Contribution by Marie-Ange BALDUCCI,
3rd year student at ESSCA’s Bachelor of International Business Development,
« I’m a 20-year-old human being who cares about the abuse of women and gender inequalities. I am also of Italian origin and intrigued by the persistence of machismo in Italy. »


This country is the symbol of love, of seduction, art and of the « Dolce Vita ». Tell a person about « Italian Love » and she knows what you are referring to. However, behind this beautiful picture hides the personality of Italian men, who prefer to have the upper hand over women.

In 2017, in an Italian tribunal, two men were acquitted of sexual violence on a woman. Why? For the simple and very convincing reason that this woman was judged too ugly and thus not credible in her claims. Even though the doctors had indicated that the victim’s injuries were consistent with rape. If that’s not a typical Macho judgement, what is? Since when can we judge the reality of sexual abuse in relation to the victim’s presumed physical attractiveness?

This judgment is also consistent with the lack of women’s representation in Italian politics. As shown by the sociologist Alisa del Re, there is a real under-representation of women in politics in Italy, but… in the minds of Italians, a woman cannot impose herself in the same way as a man. For instance, in 2019, the ex-football world champion (1982), Fulvio Collovati said on a TV channel that « a woman cannot speak tactically« ; a gender prejudice in 2019 and a « just » man. At least he was suspended from the channel.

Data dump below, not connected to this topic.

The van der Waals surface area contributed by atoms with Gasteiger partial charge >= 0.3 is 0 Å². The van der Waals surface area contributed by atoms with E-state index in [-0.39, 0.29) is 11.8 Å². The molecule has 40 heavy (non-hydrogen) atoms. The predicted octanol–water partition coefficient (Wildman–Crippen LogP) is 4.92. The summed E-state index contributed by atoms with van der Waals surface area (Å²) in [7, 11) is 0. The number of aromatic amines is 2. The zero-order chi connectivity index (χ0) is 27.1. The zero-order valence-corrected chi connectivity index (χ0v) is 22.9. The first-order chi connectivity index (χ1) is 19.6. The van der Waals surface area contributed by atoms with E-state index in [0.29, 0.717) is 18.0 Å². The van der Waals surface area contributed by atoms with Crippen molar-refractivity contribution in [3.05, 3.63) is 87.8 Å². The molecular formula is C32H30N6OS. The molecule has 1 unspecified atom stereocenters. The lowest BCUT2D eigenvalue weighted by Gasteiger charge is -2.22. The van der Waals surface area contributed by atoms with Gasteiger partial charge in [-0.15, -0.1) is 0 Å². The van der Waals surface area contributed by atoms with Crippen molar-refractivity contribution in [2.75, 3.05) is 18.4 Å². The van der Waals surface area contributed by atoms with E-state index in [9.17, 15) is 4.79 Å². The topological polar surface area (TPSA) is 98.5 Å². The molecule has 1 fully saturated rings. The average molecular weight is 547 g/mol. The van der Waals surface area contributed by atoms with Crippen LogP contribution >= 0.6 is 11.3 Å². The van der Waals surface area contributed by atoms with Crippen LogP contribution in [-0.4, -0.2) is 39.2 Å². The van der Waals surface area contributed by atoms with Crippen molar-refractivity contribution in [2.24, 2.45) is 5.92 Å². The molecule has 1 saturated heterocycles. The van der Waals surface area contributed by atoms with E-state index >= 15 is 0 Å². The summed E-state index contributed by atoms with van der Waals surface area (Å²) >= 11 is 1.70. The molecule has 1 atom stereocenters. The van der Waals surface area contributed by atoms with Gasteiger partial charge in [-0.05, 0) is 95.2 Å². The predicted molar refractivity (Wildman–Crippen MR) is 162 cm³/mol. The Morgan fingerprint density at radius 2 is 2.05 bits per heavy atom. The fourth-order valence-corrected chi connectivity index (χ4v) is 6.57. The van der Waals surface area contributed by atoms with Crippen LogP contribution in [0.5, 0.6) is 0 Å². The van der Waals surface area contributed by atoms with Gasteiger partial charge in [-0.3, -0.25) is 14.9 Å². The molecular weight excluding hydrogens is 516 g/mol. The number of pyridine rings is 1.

In October 2017, when accusations of sexual abuse against producer Harvey Weinstein appeared, the #MeToo movement spread around the world. Asia Argento, an actress and director, and other women denounced Harvey Weinstein’s sexual abuse. This made Asia Argento an emblematic figure of the MeToo Movement in Italy. The actress wanted to speak on behalf of all women, as the spokeswoman and she has increased the strength of women and the Me Too movement in Italy.

Sexism is an integral part of Italian society, according to this editorialist for the Italian weekly Gioia. « What people think is normal would be qualified as harassment in other parts of Europe or the United States. »

However, there is a nuance, a progressive collective awareness. The success of the hashtag #Quellavoltache (« This time when »), the equivalent of the French national #BalanceTonPorc proves that Italy was not totally insensitive to the feminist revolt sparked by the Harvey Weinstein revelations.

And to show that women suffer from violence, Italian hospitals have recently reinforced the privileged assistance for female victims of violence, with a red code.

Is today’s situation a historical heritage? Where does it come from?

During my ERASMUS semester in 2019, I went to Italy and attended an Italian culture course with a Venetian teacher. He explained to us the Italian culture with the woman at the centre, the beauty of the woman, of her body, Italian infidelity, the Italian « Mamma » who stays at home to look after the children. In this historical vision, the woman is considered as the Virgin Mary of the Christian religion, who is there to take care of her husband, before having children and taking care of them.